Impact of Localization Studies and Clinical Scenario in Patients With Hyperparathyroidism Being Evaluated for Reoperative Neck Surgery | Congenital Defects | JAMA Surgery | JAMA Network
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Original Article
Dec 2011

Impact of Localization Studies and Clinical Scenario in Patients With Hyperparathyroidism Being Evaluated for Reoperative Neck Surgery

Author Affiliations

Author Affiliations: Department of Endocrine Surgery, Endocrinology and Metabolism Institute, Cleveland Clinic, Cleveland, Ohio.

Arch Surg. 2011;146(12):1397-1403. doi:10.1001/archsurg.2011.837
Abstract

Background Previous studies have focused on the success of localization studies (LSs) in patients undergoing reoperative parathyroid surgery; however, patients who did not undergo reexploration surgery have been excluded from analysis. In addition, the concept of whether clinical scenario (CS) suggests single- vs multiple-gland disease in reoperative strategy is often underemphasized.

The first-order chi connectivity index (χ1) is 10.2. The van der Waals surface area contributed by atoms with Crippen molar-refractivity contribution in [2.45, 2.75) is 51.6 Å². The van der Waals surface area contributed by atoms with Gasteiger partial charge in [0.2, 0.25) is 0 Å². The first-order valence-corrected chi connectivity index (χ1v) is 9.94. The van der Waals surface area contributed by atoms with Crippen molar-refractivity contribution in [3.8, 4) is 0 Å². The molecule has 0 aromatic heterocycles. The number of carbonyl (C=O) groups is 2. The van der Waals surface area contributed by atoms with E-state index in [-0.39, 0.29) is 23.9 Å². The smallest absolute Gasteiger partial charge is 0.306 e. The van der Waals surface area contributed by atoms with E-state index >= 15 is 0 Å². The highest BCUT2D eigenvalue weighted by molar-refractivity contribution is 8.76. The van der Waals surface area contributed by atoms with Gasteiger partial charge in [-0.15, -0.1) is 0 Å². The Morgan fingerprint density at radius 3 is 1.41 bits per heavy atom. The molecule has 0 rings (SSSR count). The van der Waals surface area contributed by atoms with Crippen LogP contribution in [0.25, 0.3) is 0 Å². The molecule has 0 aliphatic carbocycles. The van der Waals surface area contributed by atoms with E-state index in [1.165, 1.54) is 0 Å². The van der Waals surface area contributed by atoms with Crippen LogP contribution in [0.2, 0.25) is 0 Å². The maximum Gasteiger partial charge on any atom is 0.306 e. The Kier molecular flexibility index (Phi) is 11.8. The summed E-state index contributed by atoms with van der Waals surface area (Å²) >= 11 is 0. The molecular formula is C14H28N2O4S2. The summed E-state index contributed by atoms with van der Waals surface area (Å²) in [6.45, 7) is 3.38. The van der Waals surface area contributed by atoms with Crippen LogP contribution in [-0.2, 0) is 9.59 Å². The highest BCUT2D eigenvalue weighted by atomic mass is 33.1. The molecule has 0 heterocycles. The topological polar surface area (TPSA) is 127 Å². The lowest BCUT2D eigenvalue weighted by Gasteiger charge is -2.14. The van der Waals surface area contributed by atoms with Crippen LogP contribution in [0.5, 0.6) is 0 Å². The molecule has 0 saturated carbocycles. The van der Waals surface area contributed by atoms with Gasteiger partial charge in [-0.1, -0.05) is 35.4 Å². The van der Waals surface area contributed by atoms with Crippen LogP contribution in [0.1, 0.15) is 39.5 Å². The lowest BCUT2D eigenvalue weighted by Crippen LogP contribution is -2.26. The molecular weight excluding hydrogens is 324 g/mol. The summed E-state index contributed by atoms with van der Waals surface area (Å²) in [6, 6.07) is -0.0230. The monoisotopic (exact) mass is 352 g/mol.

Objective To evaluate how LSs and CS direct operative strategy in patients being considered for reexploration.

Design Retrospective review of a prospective database.

Setting Tertiary referral center.

Patients Two hundred three patients with hyperparathyroidism who underwent previous neck surgery. The CS stratified patients as candidates for single- or multiple-site exploration (or unknown).

Main Outcome Measure Ability of CS and LSs to direct successful reexploration.

Results Of 203 patients, 27 were not explored owing to nonlocalizing studies. Of the remaining 176 patients, LSs accurately guided reexploration in 85%. However, when including the 27 nonexplored patients, the success of LSs decreased to 73%. The cure rate in reoperated patients was 96% but was reduced to 83% when including nonexplored patients. Of the reoperated patients, 83% had single-site disease and 17% had multiple-site disease. The positive predictive value of LSs in predicting single- or multiple-site disease was 92% and 73%, respectively. However, when stratified by CS, the positive predictive value increased to 95% for single-site disease and to 100% for multiple-site disease.

Conclusions Failure to cure patients was 4 times more likely to be due to nonlocalizing studies than to a failed reexploration. Stratification by CS was useful in the interpretation of LSs and in determining the most accurate reoperative approach.

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